For retired teacher Marie Smithline, it’s the wide selection of seafood, meats, flowers and prepared food.
For Dr. Richard Davi, 49, it’s the large and varied wine selection and the customer service. “Whenever the lines get long, they open another one,’’ he said.
For Katharine Rubino, 44, public relations director of Neiman Marcus in Coral Gables, it’s just about everything. When she’s at another store, she says, “I’ll sometimes ask myself, ‘Why am I here? I need to go to Milam’s.’ ’’
They are all loyal fans of Milam’s Markets, a four-store family-owned grocery chain that has served the Miami area for more than 30 years. Three Milam brothers and a sister are the company’s top four executives and a total of 10 family members are involved with the stores — with more family to come as they grow up, said Allen Milam, 60, the president and CEO.
Premium content for only $0.99
For the most comprehensive local coverage, subscribe today.
The company, which is privately held, declined to disclose financial figures.
Milam said the family is originally from Lexington, Kentucky, and came to Miami in 1976 when their father Tom was named to manage the Miami office of a food distributorship.
“My father said, ‘Son, what do you want to do?’ I said I would really like to open up a grocery store some day,’’ Allen Milam said. “ ‘Guess what? Me too,’ he said. ‘You get in and learn the business and when I’m ready to retire we’ll open up a store together.’ And that’s what we did in 1984.’’
They took over a former Grand Union at 5767 Bird Rd., just west of Coral Gables. They opened as a franchisee of the Piggly Wiggly grocery chain, but five years later decided to change the name to Milam’s Market. “Piggly Wiggly’s not a big-city name,’’ Milam said.
In 1997, they added a store in Miami Springs and two years later took over and renamed the former Hyde Park store at South Dixie Highway and Southwest 32nd Avenue in Coconut Grove. The final acquisition was a store in Sunny Isles Beach in 2000. Since then they have greatly expanded the Grove store — which required the Miami City Commission to approve a zoning change in 2008 — and also purchased Grove Liquors next door and renovated the other stores.
From the beginning, Milam said, the family knew they couldn’t compete with heavyweights like Publix or Winn-Dixie or low-price stores like Walmart. So they set up stores that are somewhat similar to national chains that have entered the South Florida market more recently, like Whole Foods and Fresh Market.
In addition to carrying all the usual food-store staples, at prices about the same or slightly higher than the big supermarket chains, Milam’s has specialized in areas such as wine, meat, seafood, deli items and prepared foods.
And they say they’ve concentrated on customer service. For instance, each store has cards for customers to fill out requesting items not already on store shelves. Brother Max Milam, the chief financial officer, searches for the items and when he finds them he calls the customers. “They’ll say, ‘What, there’s a real Milam?’ ’’ Max Milam said.
To provide a soothing atmosphere, about five years ago the stores began playing classical music over the intercom. “We’ve had so many compliments, it’s incredible,’’ Allen Milam said. “I don’t know of anybody who ever complained about it.’’
University of Miami Business School professor Arun Sharma, whose specialty is marketing strategies, said the Milams appear to have chosen a winning strategy and haven’t varied from it.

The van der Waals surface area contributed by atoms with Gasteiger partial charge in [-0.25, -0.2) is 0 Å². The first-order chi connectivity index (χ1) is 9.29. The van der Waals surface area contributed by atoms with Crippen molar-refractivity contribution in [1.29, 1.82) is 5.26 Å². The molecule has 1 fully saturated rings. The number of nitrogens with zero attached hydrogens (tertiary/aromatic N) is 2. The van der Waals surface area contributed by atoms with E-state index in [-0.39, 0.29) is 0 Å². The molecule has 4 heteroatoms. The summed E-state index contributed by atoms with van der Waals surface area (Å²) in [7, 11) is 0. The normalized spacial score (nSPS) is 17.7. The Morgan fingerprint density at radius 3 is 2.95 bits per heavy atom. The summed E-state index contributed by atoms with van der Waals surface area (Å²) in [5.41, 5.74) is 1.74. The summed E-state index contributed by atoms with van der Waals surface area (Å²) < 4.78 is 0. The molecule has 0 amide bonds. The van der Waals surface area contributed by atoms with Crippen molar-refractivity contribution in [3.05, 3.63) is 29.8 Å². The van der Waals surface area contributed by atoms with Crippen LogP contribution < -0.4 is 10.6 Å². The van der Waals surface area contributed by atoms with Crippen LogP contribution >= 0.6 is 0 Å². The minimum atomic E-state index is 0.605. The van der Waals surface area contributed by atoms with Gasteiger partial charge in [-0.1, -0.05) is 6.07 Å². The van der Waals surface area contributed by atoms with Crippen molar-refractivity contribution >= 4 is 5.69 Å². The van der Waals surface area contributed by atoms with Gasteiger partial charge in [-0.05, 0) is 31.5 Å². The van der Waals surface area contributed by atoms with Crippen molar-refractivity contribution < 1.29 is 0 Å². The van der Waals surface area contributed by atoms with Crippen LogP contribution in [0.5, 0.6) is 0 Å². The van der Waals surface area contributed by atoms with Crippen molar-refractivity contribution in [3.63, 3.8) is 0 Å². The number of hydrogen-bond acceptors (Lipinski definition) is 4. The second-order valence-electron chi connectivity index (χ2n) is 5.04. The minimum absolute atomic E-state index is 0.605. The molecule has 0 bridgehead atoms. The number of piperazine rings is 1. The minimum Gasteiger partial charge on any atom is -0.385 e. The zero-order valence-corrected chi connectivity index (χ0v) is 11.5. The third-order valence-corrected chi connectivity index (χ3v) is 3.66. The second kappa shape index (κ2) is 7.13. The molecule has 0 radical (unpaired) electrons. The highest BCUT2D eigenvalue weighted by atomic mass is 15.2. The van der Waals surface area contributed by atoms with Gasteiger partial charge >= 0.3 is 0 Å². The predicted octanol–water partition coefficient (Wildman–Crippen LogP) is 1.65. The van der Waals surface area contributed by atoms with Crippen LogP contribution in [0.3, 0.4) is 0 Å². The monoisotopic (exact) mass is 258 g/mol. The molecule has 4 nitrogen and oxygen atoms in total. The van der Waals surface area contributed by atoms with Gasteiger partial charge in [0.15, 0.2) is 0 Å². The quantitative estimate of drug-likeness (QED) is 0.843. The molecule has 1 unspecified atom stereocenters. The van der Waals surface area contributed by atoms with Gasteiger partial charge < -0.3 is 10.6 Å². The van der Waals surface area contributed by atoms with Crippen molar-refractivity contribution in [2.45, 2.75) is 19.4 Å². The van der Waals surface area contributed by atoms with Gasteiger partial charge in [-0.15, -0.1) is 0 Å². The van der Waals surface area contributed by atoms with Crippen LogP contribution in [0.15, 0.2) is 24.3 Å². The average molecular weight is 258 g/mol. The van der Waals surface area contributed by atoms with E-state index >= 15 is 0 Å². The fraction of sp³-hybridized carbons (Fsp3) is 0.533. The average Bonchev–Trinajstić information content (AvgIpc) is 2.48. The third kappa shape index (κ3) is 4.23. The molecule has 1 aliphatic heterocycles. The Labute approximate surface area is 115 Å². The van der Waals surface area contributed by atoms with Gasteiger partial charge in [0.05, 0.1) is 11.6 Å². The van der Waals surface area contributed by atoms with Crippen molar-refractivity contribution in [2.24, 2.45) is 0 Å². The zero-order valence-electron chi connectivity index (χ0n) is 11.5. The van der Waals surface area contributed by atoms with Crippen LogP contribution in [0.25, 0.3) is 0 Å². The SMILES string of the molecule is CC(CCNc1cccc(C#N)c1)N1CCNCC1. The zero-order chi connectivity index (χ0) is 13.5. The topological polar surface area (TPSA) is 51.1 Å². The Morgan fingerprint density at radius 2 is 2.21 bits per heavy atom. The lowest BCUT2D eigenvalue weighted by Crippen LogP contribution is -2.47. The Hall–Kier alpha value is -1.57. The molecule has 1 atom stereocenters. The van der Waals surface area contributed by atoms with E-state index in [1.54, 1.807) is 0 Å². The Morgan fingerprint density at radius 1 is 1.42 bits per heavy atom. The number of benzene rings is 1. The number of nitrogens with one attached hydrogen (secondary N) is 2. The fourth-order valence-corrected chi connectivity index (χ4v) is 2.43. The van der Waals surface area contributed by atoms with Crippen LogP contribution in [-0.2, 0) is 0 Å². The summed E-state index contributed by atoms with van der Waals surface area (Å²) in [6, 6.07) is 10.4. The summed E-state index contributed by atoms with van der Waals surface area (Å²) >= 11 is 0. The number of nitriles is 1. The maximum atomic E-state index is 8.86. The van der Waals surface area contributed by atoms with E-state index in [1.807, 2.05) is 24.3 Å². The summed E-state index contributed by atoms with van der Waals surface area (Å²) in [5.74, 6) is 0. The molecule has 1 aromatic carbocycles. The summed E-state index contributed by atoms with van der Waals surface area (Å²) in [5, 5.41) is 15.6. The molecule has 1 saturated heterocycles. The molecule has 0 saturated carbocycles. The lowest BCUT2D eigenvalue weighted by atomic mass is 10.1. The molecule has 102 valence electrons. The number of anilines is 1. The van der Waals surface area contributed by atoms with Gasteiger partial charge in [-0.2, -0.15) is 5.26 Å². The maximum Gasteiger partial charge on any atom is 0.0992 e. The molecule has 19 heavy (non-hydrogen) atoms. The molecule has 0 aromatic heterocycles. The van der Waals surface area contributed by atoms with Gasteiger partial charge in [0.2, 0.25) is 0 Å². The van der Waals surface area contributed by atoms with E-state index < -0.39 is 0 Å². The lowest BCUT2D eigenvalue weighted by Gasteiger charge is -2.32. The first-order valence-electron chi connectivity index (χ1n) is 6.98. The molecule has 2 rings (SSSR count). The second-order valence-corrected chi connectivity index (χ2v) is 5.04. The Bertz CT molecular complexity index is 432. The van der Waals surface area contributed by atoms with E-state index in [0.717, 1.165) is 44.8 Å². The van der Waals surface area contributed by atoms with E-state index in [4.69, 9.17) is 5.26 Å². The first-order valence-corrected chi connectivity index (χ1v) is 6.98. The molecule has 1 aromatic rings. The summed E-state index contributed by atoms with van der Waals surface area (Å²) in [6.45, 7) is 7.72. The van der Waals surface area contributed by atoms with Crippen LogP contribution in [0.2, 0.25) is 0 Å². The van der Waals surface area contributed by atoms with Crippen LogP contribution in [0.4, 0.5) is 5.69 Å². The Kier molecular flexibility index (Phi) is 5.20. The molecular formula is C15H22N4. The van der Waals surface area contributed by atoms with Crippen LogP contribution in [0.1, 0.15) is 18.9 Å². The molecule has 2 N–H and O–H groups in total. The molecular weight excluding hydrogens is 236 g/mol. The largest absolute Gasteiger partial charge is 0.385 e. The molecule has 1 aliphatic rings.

Sharma, who shops at the Grove and Coral Gables-area stores, said the owners obviously realized they couldn’t compete on the basis of price and had to concentrate on maintaining a loyal following with specialty areas and by providing excellent customer service.
“The most important thing is retaining customers,’’ he said. “They’ve stuck to what they’re good at.’’
One area cited by almost all the Milam’s customers interviewed for this article was wine. In addition to wines grouped by varieties, there is also shelf after shelf of wines identified by country of origin.
Allen Milam said the large wine selection and the displays were pioneered in the late 1980s by his dad, who didn’t have enough to keep himself busy during retirement. Now the department has been taken over by another brother, Mike Milam, whose title is executive vice president. “Wine is one of the main reasons people come to our stores,’’ Allen Milam said.
The Milams have made at least one misstep, Allen Milam said. In 2007, they opened a store in Stuart more than 100 miles north of Miami. “We knew the location, we knew the store. I’ve got family up there, in-laws. We saw a lot of potential,’’ he said.
Unfortunately the purchase came right at the start of the recession. “It’s a snowbird town, so [snowbirds] didn’t come for a couple of years,’’ he said.
The family decided to pull the plug in 2010. “It was too far away. We should have known better. It was a mistake. We learn from our mistakes,’’ he said.
Milam said there are no plans now to open any additional stores. They’re happy to stick with the four they have.
“We’ve been very blessed,’’ he said. “We’ve got a great staff, a great family in the business.’’
Founded: In 1984.
Employees: About 300.
Store locations: 5767 Bird Rd.; 2969 SW 32nd Ave.; 80 Curtiss Pkwy., Miami Springs; 17100 Collins Ave., Sunny Isles Beach
Corporate headquarters: 11 N. Royal Poinciana Blvd., Miami Springs (across the street from the Miami Springs store).
Corporate executives: Allen Milam, president and CEO; Max Milam, executive vice president and CFO; Mike Milam, executive vice president; Marie Milam Dillon, secretary and treasurer.